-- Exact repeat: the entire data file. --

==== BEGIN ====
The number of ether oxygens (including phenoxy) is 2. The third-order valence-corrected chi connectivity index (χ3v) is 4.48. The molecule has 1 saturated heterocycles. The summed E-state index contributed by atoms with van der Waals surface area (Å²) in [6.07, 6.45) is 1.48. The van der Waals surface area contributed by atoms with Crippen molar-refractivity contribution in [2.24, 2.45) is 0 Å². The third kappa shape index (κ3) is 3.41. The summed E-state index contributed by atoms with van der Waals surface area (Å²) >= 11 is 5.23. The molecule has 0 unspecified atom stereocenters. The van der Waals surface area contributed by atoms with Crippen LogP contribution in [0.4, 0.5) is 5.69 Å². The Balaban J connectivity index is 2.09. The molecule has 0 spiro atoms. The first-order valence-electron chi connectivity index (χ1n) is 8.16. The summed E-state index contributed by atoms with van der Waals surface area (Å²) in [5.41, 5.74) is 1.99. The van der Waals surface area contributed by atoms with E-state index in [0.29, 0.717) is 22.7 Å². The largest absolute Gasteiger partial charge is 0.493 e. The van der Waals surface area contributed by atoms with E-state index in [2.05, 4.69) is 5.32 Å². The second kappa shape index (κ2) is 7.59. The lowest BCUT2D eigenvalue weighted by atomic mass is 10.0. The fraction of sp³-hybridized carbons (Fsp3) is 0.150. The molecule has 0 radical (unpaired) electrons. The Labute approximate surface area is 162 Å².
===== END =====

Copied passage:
The number of ether oxygens (including phenoxy) is 2. The third-order valence-corrected chi connectivity index (χ3v) is 4.48. The molecule has 1 saturated heterocycles. The summed E-state index contributed by atoms with van der Waals surface area (Å²) in [6.07, 6.45) is 1.48. The van der Waals surface area contributed by atoms with Crippen molar-refractivity contribution in [2.24, 2.45) is 0 Å². The third kappa shape index (κ3) is 3.41. The summed E-state index contributed by atoms with van der Waals surface area (Å²) >= 11 is 5.23. The molecule has 0 unspecified atom stereocenters. The van der Waals surface area contributed by atoms with Crippen LogP contribution in [0.4, 0.5) is 5.69 Å². The Balaban J connectivity index is 2.09. The molecule has 0 spiro atoms. The first-order valence-electron chi connectivity index (χ1n) is 8.16. The summed E-state index contributed by atoms with van der Waals surface area (Å²) in [5.41, 5.74) is 1.99. The van der Waals surface area contributed by atoms with E-state index in [0.29, 0.717) is 22.7 Å². The largest absolute Gasteiger partial charge is 0.493 e. The van der Waals surface area contributed by atoms with E-state index in [2.05, 4.69) is 5.32 Å². The second kappa shape index (κ2) is 7.59. The lowest BCUT2D eigenvalue weighted by atomic mass is 10.0. The fraction of sp³-hybridized carbons (Fsp3) is 0.150. The molecule has 0 radical (unpaired) electrons. The Labute approximate surface area is 162 Å².